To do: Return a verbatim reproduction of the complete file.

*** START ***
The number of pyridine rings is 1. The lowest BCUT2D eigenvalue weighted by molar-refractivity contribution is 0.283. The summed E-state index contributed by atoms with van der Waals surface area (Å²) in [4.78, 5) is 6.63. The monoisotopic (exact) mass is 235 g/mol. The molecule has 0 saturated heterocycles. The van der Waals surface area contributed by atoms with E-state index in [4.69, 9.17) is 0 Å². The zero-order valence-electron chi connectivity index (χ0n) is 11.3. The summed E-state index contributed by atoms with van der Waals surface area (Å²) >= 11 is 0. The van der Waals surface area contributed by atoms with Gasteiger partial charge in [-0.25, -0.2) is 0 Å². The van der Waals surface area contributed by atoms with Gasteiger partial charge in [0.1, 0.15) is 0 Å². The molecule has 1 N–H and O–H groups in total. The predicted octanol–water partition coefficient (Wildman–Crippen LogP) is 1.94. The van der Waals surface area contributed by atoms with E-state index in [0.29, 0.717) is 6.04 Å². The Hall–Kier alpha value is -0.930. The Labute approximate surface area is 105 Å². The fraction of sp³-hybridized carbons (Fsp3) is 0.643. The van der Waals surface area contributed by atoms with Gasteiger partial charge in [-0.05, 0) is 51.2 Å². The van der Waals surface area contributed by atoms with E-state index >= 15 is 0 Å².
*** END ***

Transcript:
The number of pyridine rings is 1. The lowest BCUT2D eigenvalue weighted by molar-refractivity contribution is 0.283. The summed E-state index contributed by atoms with van der Waals surface area (Å²) in [4.78, 5) is 6.63. The monoisotopic (exact) mass is 235 g/mol. The molecule has 0 saturated heterocycles. The van der Waals surface area contributed by atoms with E-state index in [4.69, 9.17) is 0 Å². The zero-order valence-electron chi connectivity index (χ0n) is 11.3. The summed E-state index contributed by atoms with van der Waals surface area (Å²) >= 11 is 0. The van der Waals surface area contributed by atoms with Gasteiger partial charge in [-0.25, -0.2) is 0 Å². The van der Waals surface area contributed by atoms with Gasteiger partial charge in [0.1, 0.15) is 0 Å². The molecule has 1 N–H and O–H groups in total. The predicted octanol–water partition coefficient (Wildman–Crippen LogP) is 1.94. The van der Waals surface area contributed by atoms with E-state index in [0.29, 0.717) is 6.04 Å². The Hall–Kier alpha value is -0.930. The Labute approximate surface area is 105 Å². The fraction of sp³-hybridized carbons (Fsp3) is 0.643. The van der Waals surface area contributed by atoms with Gasteiger partial charge in [-0.05, 0) is 51.2 Å². The van der Waals surface area contributed by atoms with E-state index >= 15 is 0 Å².